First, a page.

If you had a terrible nightmare, would you see it as warning and try to change your ways? This was the question that faced William Rufus, the King of England.
At least that is the story told by Benoît de Sainte-Maure. He was a poet hired by King Henry II of England to write Chronique des ducs de Normandie, an account of Henry’s ancestors. He left behind a vivid chronicle, over 44,000 lines long, that tells the stories of rulers such as William the Conqueror and his sons.
Near the end of his work the story turns to King William II, better known as William Rufus. He began his rule in 1087, but Benoît finds his reign to be a poor one. Here is how he assesses William’s character:
No one loved spending as much as he did, no one was more energetic and enterprising; he was the least timid of men, the least faint-hearted. His mind was, however, set on doing things that earned him universal criticism, and that no consecrated or anointed king ever needed or was ever required to do.
This view was actually quite common among contemporary chroniclers. The Anglo-Saxon Chronicle, for example, states that William was “hated by almost all his people and abhorrent to God.” Benoît’s main problem with William Rufus was his treatment of the Church, and in particular his dispute with Anselm, Archbishop of Canterbury. William had forced the Archbishop to leave England and go into exile.
Our story begins in early August of the year 1100, when William Rufus was staying in the city of Winchester. Gundulf, the Bishop of Rochester comes to the king and tries to persuade him to reconcile with Anselm. The English ruler, however, dismisses the plea and decides that the next day he will go hunting in the New Forest.
That night William goes to sleep and has a vivid dream. Here is how Benoît de Sainte-Maure describes it:
He dreamt he entered a huge, splendid and beautiful church; even though he felt like praying, his mind kept turning to other things. He was seized with an unbelievable hunger, and so violent and all-consuming was it that he felt as if he was growing weak and about to faint, almost to the point where he would eat his own hands. And this he would have done, had there been no alternative. His gaze then fell on the altar where he saw – or so he thought – a huge stag that had been killed. In order to avoid the great act of apostasy he was about to commit on himself, he approached the animal with the intention of eating some of it, since his one and only desire was for food. At that very moment he was stretching out his hand, he suddenly realised – and it seemed to him to be absolutely certain – that it was in fact a man’s body still bleeding from the wound that had killed him. He was seized with fear and revulsion at such a hideous sight.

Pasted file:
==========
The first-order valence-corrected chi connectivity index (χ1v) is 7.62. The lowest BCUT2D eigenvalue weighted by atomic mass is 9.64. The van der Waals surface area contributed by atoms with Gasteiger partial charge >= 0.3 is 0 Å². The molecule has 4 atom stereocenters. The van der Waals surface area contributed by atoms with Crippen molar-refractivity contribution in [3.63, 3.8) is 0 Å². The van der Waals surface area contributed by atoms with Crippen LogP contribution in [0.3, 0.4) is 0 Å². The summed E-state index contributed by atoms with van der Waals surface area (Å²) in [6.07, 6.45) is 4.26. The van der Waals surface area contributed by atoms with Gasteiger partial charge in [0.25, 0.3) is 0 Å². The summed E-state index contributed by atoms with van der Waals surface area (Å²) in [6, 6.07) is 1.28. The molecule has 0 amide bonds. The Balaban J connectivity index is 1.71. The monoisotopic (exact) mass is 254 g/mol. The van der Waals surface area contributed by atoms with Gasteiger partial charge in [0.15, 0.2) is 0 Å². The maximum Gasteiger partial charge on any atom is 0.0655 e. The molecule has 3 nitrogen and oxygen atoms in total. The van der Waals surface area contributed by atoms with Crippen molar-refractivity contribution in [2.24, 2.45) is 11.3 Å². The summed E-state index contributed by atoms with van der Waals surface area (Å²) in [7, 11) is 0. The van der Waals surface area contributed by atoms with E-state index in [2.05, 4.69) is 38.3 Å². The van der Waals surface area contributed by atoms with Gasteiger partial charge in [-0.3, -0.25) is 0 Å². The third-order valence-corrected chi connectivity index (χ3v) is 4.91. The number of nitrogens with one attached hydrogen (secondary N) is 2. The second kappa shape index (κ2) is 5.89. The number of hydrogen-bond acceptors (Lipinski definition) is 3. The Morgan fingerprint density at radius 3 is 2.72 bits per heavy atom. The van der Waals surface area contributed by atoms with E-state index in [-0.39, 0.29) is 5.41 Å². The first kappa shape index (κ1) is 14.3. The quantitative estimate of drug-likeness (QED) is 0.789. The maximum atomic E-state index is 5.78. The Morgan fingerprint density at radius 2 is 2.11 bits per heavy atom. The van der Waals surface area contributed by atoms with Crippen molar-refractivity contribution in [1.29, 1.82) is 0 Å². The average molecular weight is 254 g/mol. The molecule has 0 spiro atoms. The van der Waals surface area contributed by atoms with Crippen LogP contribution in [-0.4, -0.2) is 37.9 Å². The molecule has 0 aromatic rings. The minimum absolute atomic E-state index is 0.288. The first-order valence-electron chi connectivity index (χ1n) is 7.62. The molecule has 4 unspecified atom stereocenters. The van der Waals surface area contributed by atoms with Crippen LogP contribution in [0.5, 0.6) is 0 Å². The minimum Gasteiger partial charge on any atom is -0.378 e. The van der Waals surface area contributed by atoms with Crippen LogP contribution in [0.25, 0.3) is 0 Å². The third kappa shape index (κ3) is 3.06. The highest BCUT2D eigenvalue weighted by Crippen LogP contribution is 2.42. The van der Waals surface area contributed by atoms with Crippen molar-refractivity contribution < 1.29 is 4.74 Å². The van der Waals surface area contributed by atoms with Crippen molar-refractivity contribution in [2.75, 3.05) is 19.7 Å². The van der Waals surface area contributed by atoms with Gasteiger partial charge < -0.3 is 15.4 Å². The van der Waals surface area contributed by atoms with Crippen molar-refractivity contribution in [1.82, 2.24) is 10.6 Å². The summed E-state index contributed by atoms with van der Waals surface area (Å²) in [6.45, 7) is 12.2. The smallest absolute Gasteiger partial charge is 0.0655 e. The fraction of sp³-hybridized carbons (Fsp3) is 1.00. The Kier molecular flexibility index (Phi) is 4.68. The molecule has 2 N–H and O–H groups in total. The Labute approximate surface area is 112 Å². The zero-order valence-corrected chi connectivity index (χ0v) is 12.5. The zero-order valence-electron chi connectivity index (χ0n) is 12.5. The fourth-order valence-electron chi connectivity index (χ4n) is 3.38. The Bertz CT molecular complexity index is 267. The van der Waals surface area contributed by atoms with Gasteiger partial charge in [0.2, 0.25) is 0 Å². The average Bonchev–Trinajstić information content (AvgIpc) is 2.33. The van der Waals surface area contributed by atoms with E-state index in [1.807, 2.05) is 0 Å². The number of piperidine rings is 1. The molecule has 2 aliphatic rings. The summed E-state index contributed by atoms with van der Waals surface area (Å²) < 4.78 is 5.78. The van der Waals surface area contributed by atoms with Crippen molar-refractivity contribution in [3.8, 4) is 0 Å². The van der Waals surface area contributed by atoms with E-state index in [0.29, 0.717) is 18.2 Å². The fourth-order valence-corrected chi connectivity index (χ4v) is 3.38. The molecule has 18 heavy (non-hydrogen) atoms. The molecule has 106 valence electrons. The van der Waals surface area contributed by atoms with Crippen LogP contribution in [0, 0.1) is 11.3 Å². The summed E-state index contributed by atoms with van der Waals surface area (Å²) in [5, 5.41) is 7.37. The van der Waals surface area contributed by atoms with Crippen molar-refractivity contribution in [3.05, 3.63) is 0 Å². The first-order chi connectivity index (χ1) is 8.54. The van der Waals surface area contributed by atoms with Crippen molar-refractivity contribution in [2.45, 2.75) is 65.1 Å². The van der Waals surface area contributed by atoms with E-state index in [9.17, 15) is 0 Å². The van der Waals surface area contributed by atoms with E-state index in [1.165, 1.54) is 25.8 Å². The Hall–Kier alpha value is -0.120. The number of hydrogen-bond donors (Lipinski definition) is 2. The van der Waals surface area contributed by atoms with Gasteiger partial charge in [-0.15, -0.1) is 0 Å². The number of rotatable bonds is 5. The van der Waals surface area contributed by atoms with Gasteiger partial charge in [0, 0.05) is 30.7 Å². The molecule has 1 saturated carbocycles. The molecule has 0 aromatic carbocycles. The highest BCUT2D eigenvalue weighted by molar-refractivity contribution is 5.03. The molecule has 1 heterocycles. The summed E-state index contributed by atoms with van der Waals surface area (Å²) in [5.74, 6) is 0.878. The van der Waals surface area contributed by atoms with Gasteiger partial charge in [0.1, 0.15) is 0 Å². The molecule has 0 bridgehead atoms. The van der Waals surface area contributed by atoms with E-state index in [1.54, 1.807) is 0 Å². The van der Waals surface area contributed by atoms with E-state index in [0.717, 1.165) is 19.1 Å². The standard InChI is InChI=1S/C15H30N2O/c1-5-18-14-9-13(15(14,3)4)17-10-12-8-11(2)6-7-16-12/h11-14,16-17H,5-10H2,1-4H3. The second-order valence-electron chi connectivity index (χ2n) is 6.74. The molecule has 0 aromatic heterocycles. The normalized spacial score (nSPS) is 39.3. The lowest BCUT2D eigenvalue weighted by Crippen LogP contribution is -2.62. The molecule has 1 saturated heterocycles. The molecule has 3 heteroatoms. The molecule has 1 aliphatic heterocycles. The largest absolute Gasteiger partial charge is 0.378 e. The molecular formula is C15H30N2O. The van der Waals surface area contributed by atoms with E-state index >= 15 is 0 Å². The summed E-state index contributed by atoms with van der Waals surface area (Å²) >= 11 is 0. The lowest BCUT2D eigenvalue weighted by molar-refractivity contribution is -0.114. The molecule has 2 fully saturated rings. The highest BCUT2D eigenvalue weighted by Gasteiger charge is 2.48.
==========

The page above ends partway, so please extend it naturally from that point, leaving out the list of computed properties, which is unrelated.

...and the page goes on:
But so great was hunger, and so strong was his craving for food, that he was unable, despite every effort he could make, to prevent himself from being forced to eat some of it. He makes as if to pull off the man’s hand, but the whole of the arm comes away from the body. This he immediately devours, and then, not being satisfied, wants to seize hold of the second hand also, since his hunger had not diminished in the least. Fearful and terror stricken, he pulls it towards him, still attached to the arm, and eats it, but still his appetite is not satisfied.
His hunger grew and grew but could not be sated. Biting savagely into the bone and flesh, he eats one of the feet, then the whole of the leg right up to the body. At this he feels twice as hungry as before, so without the slightest hesitation he immediately sets about devouring the second leg as well. This, however, is to no avail, for it has little or no effect on his hunger. At this moment, the man’s face comes into view, and this also he feels an urge to eat. But the spectacle he beholds is a death-inducing one: an absolutely terrifying pair of eyes, so horrible and hideous and so excruciating to look at that all the remains is for him to die, and for his heart to cease beating in his breast.
William Rufus then awakens, and fears that he has almost died. He summons Bishop Gundulf back to him and tells him about his nightmare. The bishop responds by saying that all the elements of this dream have some kind of deeper interpretation – the church, the altar, the stag, the human he eats, they all represent acts of evil that he has committed against the Catholic Church and the people of his kingdom. Gundulf tells him this is a warning from God to mend his ways. At one point he tells his king: